If you take a look back at 2013’s expected goal differentials, probably the biggest outlier was MLS Cup runner up Real Salt Lake. Expected to score 0.08 fewer goals per game than its opponents, RSL actually scored 0.47 more goals than its opponents. That translates to a discrepancy of about 19 unexplained goals for the whole season. This year, RSL finds itself second in the Western Conference with a goal differential of a massive 0.80. However, like last year, the expected goal differential is lagging irritatingly behind at –0.77.
There are two extreme explanations for RSL’s discrepancy in observed versus expected performance, and while the truth probably lies in the middle, I think it’s valuable to start the discussion at the extremes and move in from there.
It could be that RSL plays a style and has the personnel to fool my expected goal differential statistic. Or, it could be that RSL is one lucky son of a bitch. Or XI lucky sons of bitches. Whatever.
Here are some ways that a team could fool expected goal differential:
- It could have the best fucking goalkeeper in the league.
- It could have players that simply finish better than the league average clip in each defined shot type.
- It could have defenders that make shots harder than they appear to be in each defined shot type–perhaps by forcing attackers onto their weak feet, or punching attackers in the balls whilst winding up.
- That’s about it.
know are pretty sure that RSL does indeed have the best goalkeeper in the league, and Will and I estimated Nick Rimando’s value at anywhere between about six and eight goals above average* during the 2013 season. That makes up a sizable chunk of the discrepancy, but still leaves at least half unaccounted for.
The finishing ability conversation is still a controversial one, but that’s where we’re likely to see the rest of the difference. RSL scored 56 goals (off their own bodies rather than those of their opponents), but were only expected to score about 44. That 12-goal difference can be conveniently explained by their five top scorers–Alvaro Saborio, Javier Morales, Ned Grabavoy, Olmes Garcia, and Robbie Findley–who scored 36 goals between them while taking shots valued at 25.8 goals. (see: Individual Expected Goals, and yes it’s biased to look at just the top five goal scorers, but read on.)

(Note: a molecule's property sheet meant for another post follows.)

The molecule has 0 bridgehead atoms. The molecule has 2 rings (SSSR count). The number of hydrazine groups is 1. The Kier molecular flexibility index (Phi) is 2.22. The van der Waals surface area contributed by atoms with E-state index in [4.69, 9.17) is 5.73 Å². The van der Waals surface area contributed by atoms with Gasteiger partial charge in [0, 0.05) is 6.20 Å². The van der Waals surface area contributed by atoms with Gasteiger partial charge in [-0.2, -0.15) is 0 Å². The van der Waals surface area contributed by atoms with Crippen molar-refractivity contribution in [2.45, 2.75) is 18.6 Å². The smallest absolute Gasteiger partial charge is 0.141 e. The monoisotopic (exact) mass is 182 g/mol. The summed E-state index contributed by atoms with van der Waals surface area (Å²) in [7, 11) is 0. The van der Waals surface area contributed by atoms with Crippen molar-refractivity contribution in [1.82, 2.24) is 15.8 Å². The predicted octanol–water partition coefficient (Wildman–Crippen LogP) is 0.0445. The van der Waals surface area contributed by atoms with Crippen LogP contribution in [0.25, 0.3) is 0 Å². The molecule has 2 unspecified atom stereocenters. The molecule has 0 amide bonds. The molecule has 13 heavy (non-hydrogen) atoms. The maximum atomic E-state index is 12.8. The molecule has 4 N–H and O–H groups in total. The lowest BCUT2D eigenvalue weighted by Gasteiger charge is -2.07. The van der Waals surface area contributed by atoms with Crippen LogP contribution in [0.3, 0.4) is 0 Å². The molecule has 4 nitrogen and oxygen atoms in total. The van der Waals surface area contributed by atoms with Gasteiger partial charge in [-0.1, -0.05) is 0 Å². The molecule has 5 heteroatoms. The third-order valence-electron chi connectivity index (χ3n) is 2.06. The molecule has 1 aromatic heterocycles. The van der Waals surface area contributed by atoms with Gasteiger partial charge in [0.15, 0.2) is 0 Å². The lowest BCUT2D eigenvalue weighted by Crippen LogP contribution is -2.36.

Here’s the catch, though. Using the sample of 28 players that recorded at least 50 shots last season and at least 5 shots this season, the correlation coefficient for the goals above expectation statistic is –0.43. It’s negative. Basically, players that were good last year have been bad this year, and players that were bad last year have been good this year. That comes with some caveats–and if the correlation stays negative then that is a topic fit for another whole series of posts–but for our purposes here it suggests that finishing isn’t stable, and thus finishing isn’t really a reliable skill. The fact that RSL players have finished well for the last 14 months means very little for how they will finish in the future.
Since I said there was a third way to fool expected goal differential–defense. I should point out that once we account for Rimando, RSL’s defense allowed about as many goals as expected. Thus the primary culprits of RSL’s ability to outperform expected goal differential have been Nick Rimando and its top five scorers. So now we can move on to the explanation on the other extreme, luck.
RSL has been largely lucky, using the following definition of lucky: Scoring goals they can’t hope to score again. A common argument I might expect is that no team could be this “lucky” for this long. If you’re a baseball fan, I urge you to read my piece on Matt Cain, but if not, here’s the point. 19 teams have played soccer in MLS the past two seasons. The probability that at least one of them gets lucky for 1.2 seasons worth of games is actually quite high. RSL very well may be that team–on offense, anyway.
Unless RSL’s top scorers are all the outliers–which is not impossible, but unlikely–then RSL is likely in for a rude awakening, and a dogfight for a playoff spot.
*Will’s GSAR statistic is actually Goals Saved Above Replacement, so I had to calibrate.